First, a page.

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Ecosystem Energy

All living things use energy to function. Ecologists trace the flow of energy through ecosystems to identify nutritional relationships. The ultimate source of energy for nearly all living things is the sun.
 

Producers: Energy Storers

Plants have the ability to capture sunlight in a process called photosynthesis. This process takes the sun's energy and uses it to form chemical bonds in sugar molecules. The energy is stored in the molecules and can be released when the molecule's bonds are broken. Storing matter and energy in this form makes it possible for other organisms to use plants as food. Because plants capture and store energy in this way, they are referred to as producers.

 

Consumers: Energy Users

Plants use the energy they store during photosynthesis to complete their own life processes. Other organisms rely on plants as their energy source. Those organisms which eat plants for food are called primary consumers. Some organisms rely on plant-eating animals as the source of their energy and are called secondary consumers because they are getting their energy "second-hand."

Ecologists who trace energy and matter flow in ecosystems have identified a number of interesting facts. Energy flows from one organism to another as each organism is eaten by the next. These relationships are called food chains. For example a plant may capture the sun's energy and become food for a deer, which may then be eaten by a bear. Each organism forms a link in the chain.

 
In an ecosystem many food chains will overlap to form a web through which energy moves. Examine the food web below and count the number of overlapping food chains.
 

Photos courtesy Evan and Lindsay Whitaker

The food webs in an ecosystem depend on both the abiotic and biotic parts of the ecosystem. Based on the photograph of two different ecosystems above, try to imagine the food chains and webs you might find in each area. Write down your ideas and share them with friends or family to see if they think your ideas are realistic. If you have the opportunity to visit real ecosystems, try to draw food chains that you observe. Try to assemble the chains into a web.

Another interesting fact ecologists noticed is that energy is lost to the environment as heat as it moves through a food chain. In fact approximately 90% of the energy available at one level in a food chain is lost as it moves to the next level. An energy pyramid is usually drawn to represent the energy loss. Each level of the pyramid is drawn with a rectangle representing the amount of energy available at that level. Notice that smaller rectangles represent less energy being available at that level.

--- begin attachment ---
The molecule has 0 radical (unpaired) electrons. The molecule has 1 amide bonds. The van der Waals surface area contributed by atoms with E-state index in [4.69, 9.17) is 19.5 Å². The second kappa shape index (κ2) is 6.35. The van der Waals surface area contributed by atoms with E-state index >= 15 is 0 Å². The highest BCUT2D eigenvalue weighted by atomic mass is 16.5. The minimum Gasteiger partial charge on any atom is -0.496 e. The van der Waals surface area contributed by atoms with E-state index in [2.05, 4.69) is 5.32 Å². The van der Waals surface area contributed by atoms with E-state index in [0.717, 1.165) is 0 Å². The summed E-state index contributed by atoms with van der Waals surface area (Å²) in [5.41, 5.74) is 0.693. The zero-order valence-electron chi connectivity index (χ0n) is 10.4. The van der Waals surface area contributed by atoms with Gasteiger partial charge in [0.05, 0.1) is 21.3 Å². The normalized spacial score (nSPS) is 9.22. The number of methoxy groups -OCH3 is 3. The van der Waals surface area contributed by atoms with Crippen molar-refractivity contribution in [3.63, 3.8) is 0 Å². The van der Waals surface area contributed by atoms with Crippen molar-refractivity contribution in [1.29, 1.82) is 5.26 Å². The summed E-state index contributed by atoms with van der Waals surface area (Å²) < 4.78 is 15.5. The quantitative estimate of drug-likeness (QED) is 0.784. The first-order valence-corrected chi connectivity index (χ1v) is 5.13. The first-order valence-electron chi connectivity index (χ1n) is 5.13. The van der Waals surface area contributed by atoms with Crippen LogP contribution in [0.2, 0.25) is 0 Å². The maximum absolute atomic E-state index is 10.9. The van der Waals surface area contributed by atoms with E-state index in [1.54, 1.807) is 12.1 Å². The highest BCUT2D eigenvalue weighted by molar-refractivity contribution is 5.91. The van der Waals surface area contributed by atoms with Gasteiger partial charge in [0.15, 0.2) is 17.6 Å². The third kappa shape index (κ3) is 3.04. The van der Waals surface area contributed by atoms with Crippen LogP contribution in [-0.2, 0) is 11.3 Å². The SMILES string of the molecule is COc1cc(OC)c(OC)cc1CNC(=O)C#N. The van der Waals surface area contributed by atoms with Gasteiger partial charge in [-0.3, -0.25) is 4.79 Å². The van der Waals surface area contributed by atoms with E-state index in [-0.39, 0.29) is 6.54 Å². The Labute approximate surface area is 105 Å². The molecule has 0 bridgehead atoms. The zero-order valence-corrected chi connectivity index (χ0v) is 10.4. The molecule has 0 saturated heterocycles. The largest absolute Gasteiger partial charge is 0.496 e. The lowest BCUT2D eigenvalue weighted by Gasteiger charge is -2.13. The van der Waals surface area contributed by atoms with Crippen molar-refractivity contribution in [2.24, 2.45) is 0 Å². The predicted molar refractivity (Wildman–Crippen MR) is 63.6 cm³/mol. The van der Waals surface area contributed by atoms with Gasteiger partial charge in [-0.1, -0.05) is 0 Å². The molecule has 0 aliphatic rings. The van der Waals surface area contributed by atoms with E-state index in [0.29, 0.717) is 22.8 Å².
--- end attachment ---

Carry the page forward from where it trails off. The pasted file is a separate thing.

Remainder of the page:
Create a food web. Include at least 3 producers, 3 herbivores, 4 carnivores, 1 omnivore, and 2 scavengers. At each organism infer a potential negative or positive impact. What will this change do to the rest of the food web?
Examples:
Producer
Human Population Grows – Trees are cut down to build new homes.
Carnivore
Habitat Destruction
Logging destroys nesting sites.
 

Extensions:

Ecosystem Limerick

How to do it

Your limerick will be five lines long and will follow these rules:

  • Lines 1,2 and 5 rhyme with each other, and when you read them, have a rhythm that goes ta-DUM ta-DUM ta-DUM
  • Lines 3 and 4 rhyme with each other, and when you read them, have a rhythm that goes ta-DUM ta-DUM
  • Then try to be funny (and clean!)

An example:

There Was a Young Boy in Fifth Grade
There was a young boy in the fifth grade
Who always was rude to the aide.
He called her a jerk
And tried not to work,
And so in detention he stayed.

Hint – Have a clear idea in your head about what you want to say. If you don’t, you’ll let the rhyming take over, and you’ll wind up saying something that you didn’t mean to say, simply because it is easier to make it rhyme.

Food Chain mobile

Build a mobile showing a food chain.

  • Use an actual food chain
  • Include the following:
    • Eight producers
    • Four herbivores
    • Two carnivores
    • One secondary carnivore or scavenger

Research Paper

Research a plant called the Indian pipe.

  • Determine its special characteristics and where it fits into the food web in its habitat.
  • Write a one page paper – typed, double spaced, 1” margins, 12 point font.

The whole food web story

 
Review science lab safety rules here.

Get the plug-ins: Get Adobe Acrobat Reader and Get Quicktime Player. (The QuickTime plug-in is needed to play sounds and movies correctly.)

Want to share photos of you or your friends doing this activity? Send it in an e-mail with the following information:

  1. The title of the activity
  2. The URL (Internet address)
  3. Your name.

Remember that no pictures can be used that show student faces or student names on it. 

Teachers should view the Teacher Site Map to relate Sci-ber text and the USOE Earth Systems Science core.

 


Updated October 24, 2008 by: Glen Westbroek

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